The Valley is a hot and dry place to explore, so bring plenty of water. Hot weather tip: Any water jug left in your vehicle will quickly reach the temperature of the vehicle’s interior. So, if you don’t want to brew a cup of tea after a day out hiking, try to keep that jug outside and in the shade.
The highest temperature ever recorded on Earth happened at Furnace Creek in Death Valley in 1913: 134F. That is a scorcher. The record low for Death Valley is 15F. Practically balmy when you think about it. Badwater gets on average 1.5 inches of rain a year.
I did stop by Scotty’s Castle on one visit. It was named after a local gold prospector, Walter Scott, who neither lived in, nor built, the residence. Construction began in 1922, and the building costs were somewhere between $1.5 – 2.5 million. The history here is intriguing, and involves investments in nonproductive mines, as well as mistakenly building on government property. The stock market crash of 1929 also played a part. When the owners passed away with no heirs, the National Park Service bought the “castle”. It can be toured, during non-covid years, and I thought the tour was well worth the fee.
The castle’s water source was a nearby natural spring, which also powered a Pelton wheel which powered the house as well. Death Valley Scotty may not have lived in the castle bearing his name, but he is buried on a hillside overlooking the home. The family’s pet dog is buried next to him.
There is so much to see at Death Valley. The famed Racetrack is one location, but I did not witness any racing rocks, still it’s a phenomenon that is cool to document. The Eagle Borax Works, or more commonly known as the Twenty Mule Team of Borax fame has some ruins out in the Park, and there are several CCC works still being used. There are trails, and wildflowers galore when it rains, natural springs and arches, and petroglyphs out at Mesquite Springs.
This summer, Fairbanks has seen its 7th wettest since 1925. With 12.6″ of rain recorded as of last Friday, climatologists tell us that we are on a new trend. The typical summer rainfall is now 30% higher than in the 1920’s-1930’s. Juneau also saw its 6th wettest summer in 96 years. That’s saying something about our very wet capital city.
Fairbanks also had 19 days with thunder, which tied a record. We were 3.6 degrees warmer than average, which puts 2020 in the Top Ten, since recording began. Much of the change came in the rise of nightly low temperatures, due to the rain and cloud cover.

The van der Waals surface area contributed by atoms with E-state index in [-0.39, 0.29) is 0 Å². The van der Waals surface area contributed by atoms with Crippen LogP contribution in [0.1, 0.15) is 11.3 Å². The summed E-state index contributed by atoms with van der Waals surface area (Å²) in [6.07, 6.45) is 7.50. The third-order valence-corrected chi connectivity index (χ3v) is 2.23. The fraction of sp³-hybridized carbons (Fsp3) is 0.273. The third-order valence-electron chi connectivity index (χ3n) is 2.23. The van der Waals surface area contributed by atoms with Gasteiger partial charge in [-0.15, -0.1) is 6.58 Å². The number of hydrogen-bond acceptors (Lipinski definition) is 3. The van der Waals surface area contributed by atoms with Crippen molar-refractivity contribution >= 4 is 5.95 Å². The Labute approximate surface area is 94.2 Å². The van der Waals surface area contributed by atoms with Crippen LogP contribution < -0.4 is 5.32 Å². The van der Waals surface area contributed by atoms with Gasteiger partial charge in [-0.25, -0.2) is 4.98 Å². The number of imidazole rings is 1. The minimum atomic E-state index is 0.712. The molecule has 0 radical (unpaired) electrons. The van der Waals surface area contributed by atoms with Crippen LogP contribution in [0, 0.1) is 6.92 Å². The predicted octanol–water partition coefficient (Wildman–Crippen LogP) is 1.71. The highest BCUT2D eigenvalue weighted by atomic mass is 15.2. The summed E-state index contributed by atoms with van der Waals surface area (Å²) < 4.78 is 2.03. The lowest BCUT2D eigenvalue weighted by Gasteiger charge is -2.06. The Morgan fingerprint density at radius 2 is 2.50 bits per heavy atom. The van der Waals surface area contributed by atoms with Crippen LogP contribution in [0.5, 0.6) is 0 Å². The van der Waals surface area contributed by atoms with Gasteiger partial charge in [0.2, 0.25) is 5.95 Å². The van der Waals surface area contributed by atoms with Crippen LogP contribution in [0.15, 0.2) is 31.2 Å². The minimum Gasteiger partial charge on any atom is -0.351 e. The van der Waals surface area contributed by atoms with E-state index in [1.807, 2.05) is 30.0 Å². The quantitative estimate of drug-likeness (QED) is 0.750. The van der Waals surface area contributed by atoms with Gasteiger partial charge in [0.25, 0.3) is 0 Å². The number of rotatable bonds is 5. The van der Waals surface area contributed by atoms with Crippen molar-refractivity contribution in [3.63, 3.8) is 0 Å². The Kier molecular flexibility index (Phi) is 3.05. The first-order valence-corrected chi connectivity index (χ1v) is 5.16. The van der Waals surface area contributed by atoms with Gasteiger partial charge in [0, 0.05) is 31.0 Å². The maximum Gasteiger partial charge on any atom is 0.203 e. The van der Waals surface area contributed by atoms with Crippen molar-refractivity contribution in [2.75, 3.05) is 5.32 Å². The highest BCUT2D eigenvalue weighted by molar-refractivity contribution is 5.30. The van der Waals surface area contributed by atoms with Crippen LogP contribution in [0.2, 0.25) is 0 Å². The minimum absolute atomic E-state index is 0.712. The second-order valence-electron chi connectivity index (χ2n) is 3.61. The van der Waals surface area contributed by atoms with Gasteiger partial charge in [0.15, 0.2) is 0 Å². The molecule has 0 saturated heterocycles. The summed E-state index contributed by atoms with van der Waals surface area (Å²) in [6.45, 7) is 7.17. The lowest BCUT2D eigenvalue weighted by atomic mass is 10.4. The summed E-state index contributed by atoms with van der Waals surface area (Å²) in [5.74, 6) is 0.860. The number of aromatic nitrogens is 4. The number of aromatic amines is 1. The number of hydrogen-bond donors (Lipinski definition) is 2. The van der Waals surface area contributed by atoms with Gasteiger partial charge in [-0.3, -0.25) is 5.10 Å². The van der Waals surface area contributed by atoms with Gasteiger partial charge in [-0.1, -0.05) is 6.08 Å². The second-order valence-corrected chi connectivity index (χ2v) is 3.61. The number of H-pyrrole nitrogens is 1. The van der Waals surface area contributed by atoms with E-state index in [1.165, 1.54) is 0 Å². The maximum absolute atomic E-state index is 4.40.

Officially, Fairbanks had a growing season of 130 days in 2020. That ties us for the 7th longest. Since 1950, the growing season in Fairbanks has increased by 16 days.
Wildfires burned a total of 181,000 acres in Alaska for the season so far. That is the lowest total since 2002. For one season, at least, wildfire crews did not have to worry about hotshotting into the Alaskan Bush. They have more than enough on their plate, as it is, in 2020.
Dall Sheep, Ovis Dalli dalli, can be found throughout Alaska’s mountain ranges. Dall Sheep prefer relatively dry country, their territory is the open alpine ridges, mountain meadows and steep slopes. They like to keep an extremely rugged “escape terrain” close at hand, and are not often found below tree line.
The rams are known for their massive curling horns. The ewes have shorter, more slender and less curved horns. The males live in groups and seldom interact with the females until breeding season, which is in December.
Lambs are born in late May to early June. Ewes usually reach breeding age at 3-4, and have one lamb each year after that. The lambs are most vulnerable during their first 30-45 days of life, and mortality rate is high during this time. Wolves, black & brown bears and golden eagles are the main predators.
Dall sheep horns grow steadily from early spring to late fall, but tend to slow, if not stop growing altogether, during the winter months. This leaves growth rings on the horns called annuli. These growth rings can help identify the age of Dall Sheep. In the wild, 12 years of age is considered old for a Dall Sheep, but rams have been identified as high as 16, and ewes up to 19 years of age. A Dall Sheep ram can weigh up to 300 pounds, with the ewes being about half that weight.
Between 1990 – 2010, Dall Sheep numbers had dropped by 21%, from 56,740 to 45,010. Numbers started increasing up until 2013, when a later than average snowfall put a damper on recovery efforts. Dry, heavy snow loads appear to have little effect on sheep population, but the heavy, wet snowfalls, with a frozen crust can make foraging and travel difficult. Freezing rain has also become more prevalent. All of these factors contribute to more avalanches, which have become a significant cause of death for Dall Sheep in the state.
2019 is already starting off with colder weather than anything we saw in 2018. In fact, 2018 was the 6th warmest year on record for Fairbanks.
A low temp of 33F was recorded several times during the winter of 2017-18. That low temp of 33 in January & February was a tie for the second warmest low temp on record.
The high temp for all of 2018 was 88F on 22 July.
2018 was also wet, which comes as no surprise. It was the fifth year in a row that Fairbanks saw substantially above average precipitation. Last winter, Fairbanks had 70.6″ of snowfall, which is only slightly higher than average. We really added to that with some wetter than normal summer months.
Three out of the past five years (2014, 2016, 2018) make the top ten warmest on record.